OLD RUMBOLD FARM, opposite Mitcham Junction Station. Mitcham Common.—For Sale, useful old Building Materials, 12,000 plain tiles, window sashes. six cucumber frames, large copper and furnace, large kitchener, 5-ft. wide, nearly new; also capital American cooking range. 4-ft. wide, nearly new, pump with lead pipe, taps attached, with apparatus for supplying bath or high service, quantity of firewood, &c.

Tom Francis took a photo of the farmhouse, which can be seen on Merton Memories.

Maps are reproduced with the permission of the National Library of Scotland.

1885 Mitcham Police Station Opens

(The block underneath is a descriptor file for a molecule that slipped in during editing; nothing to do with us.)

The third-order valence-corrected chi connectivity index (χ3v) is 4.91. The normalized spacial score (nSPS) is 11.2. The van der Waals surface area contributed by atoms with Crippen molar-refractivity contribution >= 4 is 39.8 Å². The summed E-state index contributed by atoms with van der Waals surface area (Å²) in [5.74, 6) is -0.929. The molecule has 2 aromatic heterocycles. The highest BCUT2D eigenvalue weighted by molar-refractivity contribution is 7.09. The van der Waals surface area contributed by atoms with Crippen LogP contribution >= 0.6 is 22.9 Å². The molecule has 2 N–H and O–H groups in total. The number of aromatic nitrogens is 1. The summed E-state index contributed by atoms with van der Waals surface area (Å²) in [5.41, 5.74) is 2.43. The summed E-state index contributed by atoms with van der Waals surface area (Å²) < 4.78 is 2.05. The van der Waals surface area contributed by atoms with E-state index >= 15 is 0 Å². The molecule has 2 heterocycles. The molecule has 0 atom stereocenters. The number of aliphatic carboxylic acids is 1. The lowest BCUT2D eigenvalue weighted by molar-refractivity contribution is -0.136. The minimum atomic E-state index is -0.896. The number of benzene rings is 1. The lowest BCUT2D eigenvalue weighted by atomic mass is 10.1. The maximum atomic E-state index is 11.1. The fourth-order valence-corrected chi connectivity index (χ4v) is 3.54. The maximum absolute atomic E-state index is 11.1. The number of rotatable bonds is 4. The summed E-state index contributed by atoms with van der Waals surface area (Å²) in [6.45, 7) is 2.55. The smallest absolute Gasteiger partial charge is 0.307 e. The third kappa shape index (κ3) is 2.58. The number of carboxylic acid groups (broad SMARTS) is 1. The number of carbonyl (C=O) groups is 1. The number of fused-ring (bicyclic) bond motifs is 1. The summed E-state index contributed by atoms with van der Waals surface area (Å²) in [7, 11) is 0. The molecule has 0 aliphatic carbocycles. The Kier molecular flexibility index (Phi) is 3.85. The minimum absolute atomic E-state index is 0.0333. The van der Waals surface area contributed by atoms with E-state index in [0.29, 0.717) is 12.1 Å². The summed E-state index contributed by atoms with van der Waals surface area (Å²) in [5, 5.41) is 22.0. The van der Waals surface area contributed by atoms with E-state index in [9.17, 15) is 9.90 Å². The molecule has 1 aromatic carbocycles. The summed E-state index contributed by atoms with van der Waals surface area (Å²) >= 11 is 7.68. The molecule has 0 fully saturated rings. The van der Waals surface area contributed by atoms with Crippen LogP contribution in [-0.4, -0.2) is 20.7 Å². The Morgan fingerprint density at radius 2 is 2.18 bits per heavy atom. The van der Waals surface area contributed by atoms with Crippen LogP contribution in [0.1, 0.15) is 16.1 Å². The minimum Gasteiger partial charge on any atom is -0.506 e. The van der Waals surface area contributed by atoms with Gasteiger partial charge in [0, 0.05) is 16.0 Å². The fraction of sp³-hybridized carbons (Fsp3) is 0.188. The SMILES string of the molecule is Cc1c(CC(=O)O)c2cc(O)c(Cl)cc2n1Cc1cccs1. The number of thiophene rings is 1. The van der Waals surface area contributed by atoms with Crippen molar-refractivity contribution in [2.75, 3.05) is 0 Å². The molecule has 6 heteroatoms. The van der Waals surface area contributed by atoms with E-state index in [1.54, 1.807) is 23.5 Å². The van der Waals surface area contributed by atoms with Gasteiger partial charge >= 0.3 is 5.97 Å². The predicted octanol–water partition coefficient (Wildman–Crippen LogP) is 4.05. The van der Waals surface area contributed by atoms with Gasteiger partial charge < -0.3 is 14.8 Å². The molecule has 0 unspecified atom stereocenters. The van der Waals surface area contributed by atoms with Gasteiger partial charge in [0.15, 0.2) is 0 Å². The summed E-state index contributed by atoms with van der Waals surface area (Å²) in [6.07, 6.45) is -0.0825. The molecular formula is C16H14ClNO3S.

3rd January 1885

The New Police Station.

This establishment was opened on New Year’s Day for the occupation of the inspectors, sergeants, and the single members of the Mitcham police force; as well as for the safe custody of any prisoners whose unfortunate lot it may be to be conveyed thereto. The police station stands on the site of the ancient dilapidated building formerly used for the transaction of police business at Mitcham. It has a neat and modest appearance, and is built of red brick, with stone facings. The entrance door is made of oak, which is reached by small flight of stone steps. On entering a well fitted and arranged office for the inspector is situated on the left, while to the right is the waiting room. To the front of these two rooms is the charge room, and in close proximity to this are the cells, well ventilated, and fitted up with all the latest improvements and conveniences allowed prisoners.